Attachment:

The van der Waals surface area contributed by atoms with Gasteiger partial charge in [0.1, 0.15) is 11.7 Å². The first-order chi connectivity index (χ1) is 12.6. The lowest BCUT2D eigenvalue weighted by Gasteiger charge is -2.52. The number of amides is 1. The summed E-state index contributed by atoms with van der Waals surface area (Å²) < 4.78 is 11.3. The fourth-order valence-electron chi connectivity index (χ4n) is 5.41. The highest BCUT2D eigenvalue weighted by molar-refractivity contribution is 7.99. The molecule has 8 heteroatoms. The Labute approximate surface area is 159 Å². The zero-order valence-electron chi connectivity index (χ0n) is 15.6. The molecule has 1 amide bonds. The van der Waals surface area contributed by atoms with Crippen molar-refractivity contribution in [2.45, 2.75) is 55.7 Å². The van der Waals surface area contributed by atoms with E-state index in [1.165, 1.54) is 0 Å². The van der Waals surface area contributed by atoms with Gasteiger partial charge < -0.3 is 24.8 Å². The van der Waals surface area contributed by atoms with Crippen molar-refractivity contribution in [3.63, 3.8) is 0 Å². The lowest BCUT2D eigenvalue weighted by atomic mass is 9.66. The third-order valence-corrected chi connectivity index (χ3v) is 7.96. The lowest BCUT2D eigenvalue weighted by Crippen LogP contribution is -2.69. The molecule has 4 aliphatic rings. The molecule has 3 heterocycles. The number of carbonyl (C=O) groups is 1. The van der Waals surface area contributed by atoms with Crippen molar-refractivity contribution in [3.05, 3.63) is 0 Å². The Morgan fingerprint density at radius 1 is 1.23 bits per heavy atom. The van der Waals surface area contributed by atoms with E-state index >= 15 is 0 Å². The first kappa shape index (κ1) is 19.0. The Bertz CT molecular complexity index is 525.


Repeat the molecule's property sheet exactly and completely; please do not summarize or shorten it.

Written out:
The van der Waals surface area contributed by atoms with Gasteiger partial charge in [0.1, 0.15) is 11.7 Å². The first-order chi connectivity index (χ1) is 12.6. The lowest BCUT2D eigenvalue weighted by Gasteiger charge is -2.52. The number of amides is 1. The summed E-state index contributed by atoms with van der Waals surface area (Å²) < 4.78 is 11.3. The fourth-order valence-electron chi connectivity index (χ4n) is 5.41. The highest BCUT2D eigenvalue weighted by molar-refractivity contribution is 7.99. The molecule has 8 heteroatoms. The Labute approximate surface area is 159 Å². The zero-order valence-electron chi connectivity index (χ0n) is 15.6. The molecule has 1 amide bonds. The van der Waals surface area contributed by atoms with Crippen molar-refractivity contribution in [2.45, 2.75) is 55.7 Å². The van der Waals surface area contributed by atoms with E-state index in [1.165, 1.54) is 0 Å². The van der Waals surface area contributed by atoms with Gasteiger partial charge < -0.3 is 24.8 Å². The van der Waals surface area contributed by atoms with Crippen molar-refractivity contribution in [3.63, 3.8) is 0 Å². The lowest BCUT2D eigenvalue weighted by atomic mass is 9.66. The third-order valence-corrected chi connectivity index (χ3v) is 7.96. The lowest BCUT2D eigenvalue weighted by Crippen LogP contribution is -2.69. The molecule has 4 aliphatic rings. The molecule has 3 heterocycles. The number of carbonyl (C=O) groups is 1. The van der Waals surface area contributed by atoms with Crippen molar-refractivity contribution in [3.05, 3.63) is 0 Å². The Morgan fingerprint density at radius 1 is 1.23 bits per heavy atom. The van der Waals surface area contributed by atoms with E-state index >= 15 is 0 Å². The first kappa shape index (κ1) is 19.0. The Bertz CT molecular complexity index is 525.